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Speaking the Language of Recovery

Speaking the Language of Physical Therapy
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Added on November 30, 2016

By Alex Bendersky/Director – IvyRehab Highland Park, IL

I was motivated to write this article because of how little we understand about how nonclinical interaction with the patient influences the clinical process. There are two topics I would like to discuss; the use of language as a threat and the use of humor as an ally in the rehabilitative process. So, in summary, on the topic of how language can hurt and humor can help.

Let's start by addressing the language with use in the clinical setting, the use of anatomical and clinical references, the use of metaphors, the use of pictures and models that in great detail discuss and illustrate the menace that lives within us and how the use of clinical magic will eradicate this beast and bring us back to health. Language, words, terminology, anatomical models, wall charts, posters and lastly Dr. Google has progressively raised the level of anxiety and catastrophization in our patients. We are, in part, responsible for the failed medical model that caters to the pain community. Language can be a damaging, threatening and harmful instrument that leads our patients to enter a passive pain belief model. These passive pain beliefs allow us to venture on the endless journey looking for non existent cure for a non curable problem. Now, I know my position on this matter will raise controversy and opposition, but rest assured, there is a fix. To the right is the list of neurotags classically called danger in me (DIMs) and safety in me (SIMs) according to NOI group headed by Lorimer Moseley and company.

By controlling the perspective and allowing the language to express, measure and empower an individual we can change the internal monologue and the narrative of the personal struggle with pain and disability. Just as the use of harsh language can cause harm in ones recovery, the use of supportive and "open" language can inspire the patient, reduce anxiety and refocus patient on their rehabilitative path. Let's not focus on what is wrong with the patient, the details of the disease process and the anatomical and clinical shortcomings. Let's instead look into what drives and motivates the patient and ask ourselves what the ingredients are that will aid the patient on the path to recovery. Let us be the drivers in the recovery process, the advocates for patient's needs and the instruments in the clinical improvement.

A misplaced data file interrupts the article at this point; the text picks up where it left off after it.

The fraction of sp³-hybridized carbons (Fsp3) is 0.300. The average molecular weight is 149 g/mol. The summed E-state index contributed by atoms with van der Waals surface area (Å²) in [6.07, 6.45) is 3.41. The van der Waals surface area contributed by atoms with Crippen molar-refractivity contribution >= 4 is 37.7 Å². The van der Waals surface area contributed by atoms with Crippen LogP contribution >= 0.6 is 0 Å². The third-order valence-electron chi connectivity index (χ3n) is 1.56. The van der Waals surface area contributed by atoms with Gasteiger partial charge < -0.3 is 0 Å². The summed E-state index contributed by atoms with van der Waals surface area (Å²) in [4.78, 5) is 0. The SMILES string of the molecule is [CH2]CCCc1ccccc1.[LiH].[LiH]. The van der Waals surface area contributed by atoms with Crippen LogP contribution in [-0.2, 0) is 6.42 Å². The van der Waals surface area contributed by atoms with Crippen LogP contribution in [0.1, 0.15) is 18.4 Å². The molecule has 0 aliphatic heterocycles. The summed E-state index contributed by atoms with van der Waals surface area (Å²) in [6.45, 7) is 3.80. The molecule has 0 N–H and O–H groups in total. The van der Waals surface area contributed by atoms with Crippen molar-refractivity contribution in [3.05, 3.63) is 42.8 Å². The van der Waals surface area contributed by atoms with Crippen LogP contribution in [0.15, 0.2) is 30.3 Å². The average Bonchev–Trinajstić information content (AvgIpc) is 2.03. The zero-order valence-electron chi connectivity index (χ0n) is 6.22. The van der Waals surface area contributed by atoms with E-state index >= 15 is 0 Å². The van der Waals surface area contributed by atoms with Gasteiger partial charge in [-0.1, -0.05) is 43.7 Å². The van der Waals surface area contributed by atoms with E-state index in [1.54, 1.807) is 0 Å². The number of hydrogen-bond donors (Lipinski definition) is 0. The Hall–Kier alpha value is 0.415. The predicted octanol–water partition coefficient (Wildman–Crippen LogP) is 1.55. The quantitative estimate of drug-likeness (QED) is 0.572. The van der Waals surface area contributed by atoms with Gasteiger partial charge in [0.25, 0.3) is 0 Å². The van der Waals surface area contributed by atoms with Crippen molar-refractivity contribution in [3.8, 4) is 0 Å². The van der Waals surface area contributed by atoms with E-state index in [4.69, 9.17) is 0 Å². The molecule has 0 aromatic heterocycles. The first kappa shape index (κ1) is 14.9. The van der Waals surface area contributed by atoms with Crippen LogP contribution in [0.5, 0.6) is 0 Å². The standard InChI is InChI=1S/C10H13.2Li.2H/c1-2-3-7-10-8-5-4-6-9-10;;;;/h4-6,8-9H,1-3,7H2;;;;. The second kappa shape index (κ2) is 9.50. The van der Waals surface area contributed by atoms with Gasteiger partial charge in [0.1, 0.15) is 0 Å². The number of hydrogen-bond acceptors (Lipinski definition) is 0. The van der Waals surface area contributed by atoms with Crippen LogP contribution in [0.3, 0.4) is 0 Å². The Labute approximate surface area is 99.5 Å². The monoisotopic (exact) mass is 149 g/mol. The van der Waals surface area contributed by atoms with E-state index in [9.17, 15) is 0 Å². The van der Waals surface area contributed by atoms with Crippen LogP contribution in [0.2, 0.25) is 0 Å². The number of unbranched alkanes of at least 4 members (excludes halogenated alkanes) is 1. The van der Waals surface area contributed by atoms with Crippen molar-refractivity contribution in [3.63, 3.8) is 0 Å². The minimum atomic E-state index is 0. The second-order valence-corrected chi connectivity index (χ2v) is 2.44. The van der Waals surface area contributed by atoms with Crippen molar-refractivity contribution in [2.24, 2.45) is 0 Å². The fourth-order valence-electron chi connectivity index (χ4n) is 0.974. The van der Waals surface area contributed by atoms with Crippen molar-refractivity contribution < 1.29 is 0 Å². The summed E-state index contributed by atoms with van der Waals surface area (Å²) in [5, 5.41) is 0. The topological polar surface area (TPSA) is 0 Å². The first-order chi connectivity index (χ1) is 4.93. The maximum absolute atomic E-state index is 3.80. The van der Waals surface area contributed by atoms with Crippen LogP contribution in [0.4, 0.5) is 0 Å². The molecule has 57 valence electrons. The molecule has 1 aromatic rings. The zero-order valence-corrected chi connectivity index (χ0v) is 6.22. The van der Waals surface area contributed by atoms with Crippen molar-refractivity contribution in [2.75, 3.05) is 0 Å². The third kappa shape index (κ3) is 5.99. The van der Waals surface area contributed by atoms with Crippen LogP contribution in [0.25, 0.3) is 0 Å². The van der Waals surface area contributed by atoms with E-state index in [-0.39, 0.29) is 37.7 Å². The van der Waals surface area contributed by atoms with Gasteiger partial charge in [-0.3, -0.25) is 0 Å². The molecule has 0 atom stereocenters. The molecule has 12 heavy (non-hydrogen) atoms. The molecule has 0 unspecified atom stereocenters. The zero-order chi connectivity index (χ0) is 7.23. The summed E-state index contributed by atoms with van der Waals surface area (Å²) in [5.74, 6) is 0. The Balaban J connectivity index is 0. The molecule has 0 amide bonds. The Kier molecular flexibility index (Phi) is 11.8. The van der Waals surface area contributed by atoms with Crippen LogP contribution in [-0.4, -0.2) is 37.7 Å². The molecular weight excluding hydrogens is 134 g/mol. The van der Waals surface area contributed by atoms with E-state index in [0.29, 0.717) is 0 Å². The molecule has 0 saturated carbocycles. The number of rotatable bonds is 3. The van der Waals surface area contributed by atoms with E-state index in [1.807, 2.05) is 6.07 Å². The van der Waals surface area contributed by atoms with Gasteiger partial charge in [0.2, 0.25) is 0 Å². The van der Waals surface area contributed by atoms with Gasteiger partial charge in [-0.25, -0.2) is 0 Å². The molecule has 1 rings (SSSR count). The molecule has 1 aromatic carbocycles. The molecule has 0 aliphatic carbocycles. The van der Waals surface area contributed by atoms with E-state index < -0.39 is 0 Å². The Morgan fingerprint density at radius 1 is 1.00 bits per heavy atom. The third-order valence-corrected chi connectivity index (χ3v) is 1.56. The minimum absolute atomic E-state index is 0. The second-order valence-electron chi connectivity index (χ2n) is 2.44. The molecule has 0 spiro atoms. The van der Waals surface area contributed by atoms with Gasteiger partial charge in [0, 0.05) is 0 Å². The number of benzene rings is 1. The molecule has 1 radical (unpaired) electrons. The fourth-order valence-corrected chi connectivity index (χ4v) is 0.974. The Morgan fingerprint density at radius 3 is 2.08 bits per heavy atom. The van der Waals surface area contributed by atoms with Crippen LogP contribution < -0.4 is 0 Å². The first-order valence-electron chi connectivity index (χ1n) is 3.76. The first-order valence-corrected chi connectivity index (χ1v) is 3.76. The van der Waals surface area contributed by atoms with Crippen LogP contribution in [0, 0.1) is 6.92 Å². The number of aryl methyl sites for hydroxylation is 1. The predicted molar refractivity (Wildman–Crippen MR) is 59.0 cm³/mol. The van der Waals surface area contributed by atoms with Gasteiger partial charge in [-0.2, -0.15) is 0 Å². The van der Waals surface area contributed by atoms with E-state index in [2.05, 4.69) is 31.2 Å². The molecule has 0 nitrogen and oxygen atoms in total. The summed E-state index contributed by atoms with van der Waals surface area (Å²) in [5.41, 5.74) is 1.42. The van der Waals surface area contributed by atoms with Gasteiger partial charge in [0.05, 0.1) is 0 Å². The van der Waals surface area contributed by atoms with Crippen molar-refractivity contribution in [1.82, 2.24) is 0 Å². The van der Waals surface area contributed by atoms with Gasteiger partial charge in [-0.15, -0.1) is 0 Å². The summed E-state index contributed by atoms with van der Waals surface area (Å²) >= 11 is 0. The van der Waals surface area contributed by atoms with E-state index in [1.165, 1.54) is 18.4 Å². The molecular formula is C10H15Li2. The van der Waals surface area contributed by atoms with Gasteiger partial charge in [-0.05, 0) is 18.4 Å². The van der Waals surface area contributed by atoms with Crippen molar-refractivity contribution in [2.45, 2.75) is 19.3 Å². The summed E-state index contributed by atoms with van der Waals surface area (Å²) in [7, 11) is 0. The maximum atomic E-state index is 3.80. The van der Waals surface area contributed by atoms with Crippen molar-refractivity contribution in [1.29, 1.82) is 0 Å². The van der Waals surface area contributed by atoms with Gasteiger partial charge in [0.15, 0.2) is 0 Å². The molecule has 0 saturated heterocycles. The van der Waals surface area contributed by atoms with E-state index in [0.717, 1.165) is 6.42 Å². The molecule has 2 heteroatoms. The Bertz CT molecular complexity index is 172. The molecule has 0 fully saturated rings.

Now a little bit on the topic of humor as medicine and the use of humor to enhance the clinical effectiveness of pharmacotherapy. This is an excerpt from the Journal of Oncology:

With solid evidence and support from literature, humor should be used to bring humanity to the "dry" clinical experience of everyday care. Humor and laughter can and should be used as a complement to traditional care. It can reduce anxiety and enhance clinical communication between the patient and the therapist.

In summary, let's focus on the language we use to conduct clinical care. Work on reducing the "threat" of the anatomical language and allow the barriers of communication to be broken by introducing humor into the clinical conversation.


What does the language we use about arthritis mean to people who have osteoarthritis? A qualitative study. Karen L Baker, Margaret Reid, Catherine J. Mimms Lowe. Disability and Rehabilitation Volume 36, 2014Linguistic positivity in historical texts reflects dynamic environmental and psychological factors. Rumen Iliev, Joe Hoover, Morteza Dehghani, and Robert Axelrod. PNAS 2016 : 1612058113v1-201612058.

Laughter: the best medicine? Oncologist. 2005;10:651Y60. Penson RT, Partridge RA, Rudd P, et al.

Therapuetic Value of Laughter in Medicine: Alternative Therapies. 2010. Ramon Mora Ripol, et al.


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